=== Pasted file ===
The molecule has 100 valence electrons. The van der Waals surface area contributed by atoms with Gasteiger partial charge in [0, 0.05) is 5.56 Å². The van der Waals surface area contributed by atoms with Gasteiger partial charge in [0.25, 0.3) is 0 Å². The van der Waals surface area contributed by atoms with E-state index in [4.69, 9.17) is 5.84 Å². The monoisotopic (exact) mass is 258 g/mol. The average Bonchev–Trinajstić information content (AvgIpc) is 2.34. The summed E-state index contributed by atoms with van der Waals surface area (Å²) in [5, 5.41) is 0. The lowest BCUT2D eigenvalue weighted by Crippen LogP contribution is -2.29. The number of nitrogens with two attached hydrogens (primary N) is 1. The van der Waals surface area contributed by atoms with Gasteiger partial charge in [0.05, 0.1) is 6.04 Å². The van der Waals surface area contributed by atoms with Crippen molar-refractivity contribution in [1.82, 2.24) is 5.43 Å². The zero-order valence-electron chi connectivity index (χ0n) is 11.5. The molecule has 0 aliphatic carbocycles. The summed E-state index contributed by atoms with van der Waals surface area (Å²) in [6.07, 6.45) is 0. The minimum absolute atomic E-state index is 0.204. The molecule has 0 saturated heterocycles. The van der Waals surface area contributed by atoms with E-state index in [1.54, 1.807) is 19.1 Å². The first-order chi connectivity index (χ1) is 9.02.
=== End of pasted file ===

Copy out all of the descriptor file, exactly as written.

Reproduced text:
The molecule has 100 valence electrons. The van der Waals surface area contributed by atoms with Gasteiger partial charge in [0, 0.05) is 5.56 Å². The van der Waals surface area contributed by atoms with Gasteiger partial charge in [0.25, 0.3) is 0 Å². The van der Waals surface area contributed by atoms with E-state index in [4.69, 9.17) is 5.84 Å². The monoisotopic (exact) mass is 258 g/mol. The average Bonchev–Trinajstić information content (AvgIpc) is 2.34. The summed E-state index contributed by atoms with van der Waals surface area (Å²) in [5, 5.41) is 0. The lowest BCUT2D eigenvalue weighted by Crippen LogP contribution is -2.29. The number of nitrogens with two attached hydrogens (primary N) is 1. The van der Waals surface area contributed by atoms with Gasteiger partial charge in [0.05, 0.1) is 6.04 Å². The van der Waals surface area contributed by atoms with Crippen molar-refractivity contribution in [1.82, 2.24) is 5.43 Å². The zero-order valence-electron chi connectivity index (χ0n) is 11.5. The molecule has 0 aliphatic carbocycles. The summed E-state index contributed by atoms with van der Waals surface area (Å²) in [6.07, 6.45) is 0. The minimum absolute atomic E-state index is 0.204. The molecule has 0 saturated heterocycles. The van der Waals surface area contributed by atoms with E-state index in [1.54, 1.807) is 19.1 Å². The first-order chi connectivity index (χ1) is 9.02.